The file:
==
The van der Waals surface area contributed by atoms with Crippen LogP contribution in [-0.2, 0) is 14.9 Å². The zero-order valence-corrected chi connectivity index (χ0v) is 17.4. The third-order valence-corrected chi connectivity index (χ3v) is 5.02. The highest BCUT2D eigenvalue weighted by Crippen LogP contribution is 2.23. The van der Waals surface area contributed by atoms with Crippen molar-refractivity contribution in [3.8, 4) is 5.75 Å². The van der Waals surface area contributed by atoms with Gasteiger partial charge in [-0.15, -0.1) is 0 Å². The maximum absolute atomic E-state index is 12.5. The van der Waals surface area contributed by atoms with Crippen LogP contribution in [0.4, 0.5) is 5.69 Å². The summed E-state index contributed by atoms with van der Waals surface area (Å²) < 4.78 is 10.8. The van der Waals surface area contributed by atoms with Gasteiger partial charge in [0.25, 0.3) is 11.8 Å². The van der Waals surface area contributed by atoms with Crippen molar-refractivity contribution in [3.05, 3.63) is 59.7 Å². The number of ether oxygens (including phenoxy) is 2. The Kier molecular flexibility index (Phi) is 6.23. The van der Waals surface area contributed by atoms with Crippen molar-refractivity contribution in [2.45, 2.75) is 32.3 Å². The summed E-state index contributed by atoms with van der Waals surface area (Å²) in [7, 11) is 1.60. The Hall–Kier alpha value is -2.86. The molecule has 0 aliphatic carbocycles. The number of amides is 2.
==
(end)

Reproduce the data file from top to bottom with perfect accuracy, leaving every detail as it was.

The van der Waals surface area contributed by atoms with Crippen LogP contribution in [-0.2, 0) is 14.9 Å². The zero-order valence-corrected chi connectivity index (χ0v) is 17.4. The third-order valence-corrected chi connectivity index (χ3v) is 5.02. The highest BCUT2D eigenvalue weighted by Crippen LogP contribution is 2.23. The van der Waals surface area contributed by atoms with Crippen molar-refractivity contribution in [3.8, 4) is 5.75 Å². The van der Waals surface area contributed by atoms with Gasteiger partial charge in [-0.15, -0.1) is 0 Å². The maximum absolute atomic E-state index is 12.5. The van der Waals surface area contributed by atoms with Crippen LogP contribution in [0.4, 0.5) is 5.69 Å². The summed E-state index contributed by atoms with van der Waals surface area (Å²) < 4.78 is 10.8. The van der Waals surface area contributed by atoms with Gasteiger partial charge in [0.25, 0.3) is 11.8 Å². The van der Waals surface area contributed by atoms with Crippen molar-refractivity contribution in [3.05, 3.63) is 59.7 Å². The number of ether oxygens (including phenoxy) is 2. The Kier molecular flexibility index (Phi) is 6.23. The van der Waals surface area contributed by atoms with Crippen molar-refractivity contribution in [2.45, 2.75) is 32.3 Å². The summed E-state index contributed by atoms with van der Waals surface area (Å²) in [7, 11) is 1.60. The Hall–Kier alpha value is -2.86. The molecule has 0 aliphatic carbocycles. The number of amides is 2.